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Golang Naming Conventions Cheat Sheet by [deleted]

A quick reference guide for idiomatic, non-idiomatic and abbreviation conventions in golang.

Why naming is important?

Critical for Readab­ility = Mainta­ina­bility
The naming is important because it is very critical for readab­ility and if you can't read the code, you can't properly maintain it.

Imagine a book that you don't unders­tand, and someone comes to you and asks you to fix the typos in it.

Can you really do it, without unders­tanding it?
There are only two hard things in Computer Science:
cache invali­dation and naming things.
- Phil Karlton


func Read(buffer *Buffer, inBuffer []byte) (size int, err error) {
        if buffer.empty() {
        size = copy(
        buffer.offset += size
        return size, nil
This code is unnece­ssarily verbose. Everything has been declared in English words, which generally should be avoided. From the readab­ility and mainta­ina­bility perspe­ctive, this code is not good.


func Read(b *Buffer, p []byte) (n int, err error) {
        if b.empty() {
        n = copy(p, b.buf[]) += n
        return n, nil
This code is very concise and idiomatic and it's easy to understand and maintain.


Use the first few letters of the words

var fv string // flag value

Use fewer letters in smaller scopes

var bytesRead int // number of bytes read
var n int // number of bytes read

Use the complete words in larger scopes

package file
var fileClosed bool
Imagine that this variable is declared in the package block of the  file  package.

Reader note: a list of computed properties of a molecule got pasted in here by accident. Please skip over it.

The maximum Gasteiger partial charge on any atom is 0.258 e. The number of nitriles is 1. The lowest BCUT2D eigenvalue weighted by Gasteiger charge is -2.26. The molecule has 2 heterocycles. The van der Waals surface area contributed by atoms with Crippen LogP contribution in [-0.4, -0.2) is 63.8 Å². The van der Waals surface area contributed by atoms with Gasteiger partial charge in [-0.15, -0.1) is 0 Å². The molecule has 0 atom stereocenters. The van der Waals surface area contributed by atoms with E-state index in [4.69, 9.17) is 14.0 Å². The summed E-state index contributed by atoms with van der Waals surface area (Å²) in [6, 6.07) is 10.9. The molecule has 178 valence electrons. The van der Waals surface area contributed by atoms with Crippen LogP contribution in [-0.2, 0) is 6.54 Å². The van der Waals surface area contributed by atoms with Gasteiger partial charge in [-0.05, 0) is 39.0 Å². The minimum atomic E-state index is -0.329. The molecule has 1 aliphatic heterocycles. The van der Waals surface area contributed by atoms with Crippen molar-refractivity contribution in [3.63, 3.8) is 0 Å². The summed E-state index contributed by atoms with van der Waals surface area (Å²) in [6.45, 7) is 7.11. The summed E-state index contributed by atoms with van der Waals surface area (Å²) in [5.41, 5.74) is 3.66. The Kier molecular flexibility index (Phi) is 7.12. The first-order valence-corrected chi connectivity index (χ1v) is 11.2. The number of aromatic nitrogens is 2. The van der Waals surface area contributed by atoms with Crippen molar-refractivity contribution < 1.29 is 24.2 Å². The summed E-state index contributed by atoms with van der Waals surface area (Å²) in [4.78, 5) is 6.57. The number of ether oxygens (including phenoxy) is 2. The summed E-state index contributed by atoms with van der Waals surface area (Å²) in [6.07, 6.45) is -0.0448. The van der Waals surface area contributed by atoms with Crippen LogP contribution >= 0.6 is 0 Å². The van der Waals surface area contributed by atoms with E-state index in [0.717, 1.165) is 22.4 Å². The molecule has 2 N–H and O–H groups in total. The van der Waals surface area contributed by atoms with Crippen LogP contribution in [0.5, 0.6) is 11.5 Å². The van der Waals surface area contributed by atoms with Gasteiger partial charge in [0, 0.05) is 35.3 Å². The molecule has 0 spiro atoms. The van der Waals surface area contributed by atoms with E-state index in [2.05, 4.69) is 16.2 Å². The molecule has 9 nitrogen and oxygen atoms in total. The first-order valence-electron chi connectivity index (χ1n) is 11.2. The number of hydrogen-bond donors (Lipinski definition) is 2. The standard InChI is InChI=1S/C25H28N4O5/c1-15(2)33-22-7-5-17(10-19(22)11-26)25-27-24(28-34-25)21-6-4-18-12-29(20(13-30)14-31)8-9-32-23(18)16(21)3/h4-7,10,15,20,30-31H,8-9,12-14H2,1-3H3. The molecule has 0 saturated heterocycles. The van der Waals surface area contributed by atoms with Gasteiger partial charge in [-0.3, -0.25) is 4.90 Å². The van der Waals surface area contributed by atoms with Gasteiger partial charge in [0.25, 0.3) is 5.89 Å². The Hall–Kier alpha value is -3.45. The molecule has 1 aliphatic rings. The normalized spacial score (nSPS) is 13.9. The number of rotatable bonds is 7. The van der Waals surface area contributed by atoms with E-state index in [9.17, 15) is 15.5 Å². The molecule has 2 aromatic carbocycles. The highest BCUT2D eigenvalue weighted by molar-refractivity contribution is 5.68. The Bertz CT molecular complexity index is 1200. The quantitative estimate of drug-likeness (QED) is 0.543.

It's a package level variable and therefore it's in a larger scope. Don't use abbrev­iations there and don't mix caps in the name. file  starts with a lowercase letter.

Use mixedCaps like this

type playerScore struct

Use all caps for acronyms

var localApi string
var localAPI string

Do not stutter


Do not use under_­scores oR LIKE_THIS

const MAX_TIME int
const MaxTime int
const N int

Abbrev­iation - Rules

Abbrev­iations should be pronou­nceable.

Abbrev­iations should have at least one vowel.

Abbrev­iations should not split up plosiv­e/l­iquid combin­ations but as plosiv­e/p­losive, for example, the  ct in dictionary or pt in caption.

Abbrev­iations should not have more than three consonants in a row and should usually end in a consonant, unless the vowel is needed for discri­min­ation, for example, alg and algo.

All of the letters in the abbrev­iation should be present in the long form and in the same order, and need not appear in sequence in the long form, for example, recv and receive.

There are a few exceptions to the above rules for common, well-e­sta­blished forms.

ct and pt can be used for ction and ption if the abbrev­iation would be too short otherwise, for example, act and opt.

There are also other types of prefixing, for example, the three-­letter prefixes used to distin­guish field names in the same database table.

Examples would include cusID for customer ID and ordID for order ID.

Those prefixes don't need to follow the same rules.

Length­/Me­aning and Interp­ret­ation
An abbrev­iation should be less than or equal to half the length of the original form.

Abbrev­iations should be at least three letters long.

Abbrev­iations should not be whole words that mean something else.

Abbrev­iations should not just consist of the prefix of a word, for example, sym for symbol or syl for syllable.

Abbrev­iations shouldn't be ambiguous. However, if the names are different that no confusion can result, they are OK.


var a int
// array
var arg []string
// argument
var b []byte
// buffer
var b byte
// byte
var bs bytes
// bytes
var buf []byte
// buffer
var c int
// capacity
var c int
// character
var dst int
// destination
var err error
// error value
var fv string
// flag value
var i int
// index
var l int
// length
var m int
// another number
var msg string
// message
var n int
// number or number of
var num int
// number
var off int
// offset
var op int
// operation
var parsed bool
// parsed ok?
var pkg string
// package
var pos int
// position
var r rune
// rune
var r io.Reader
// reader
var s string
// string
var seen bool
// has seen?
var sep string
// separator
var src int
// source
var str string
// string
var v string
// value
var val string
// value
var w io.Writer
// writer
...the list goes on and on...


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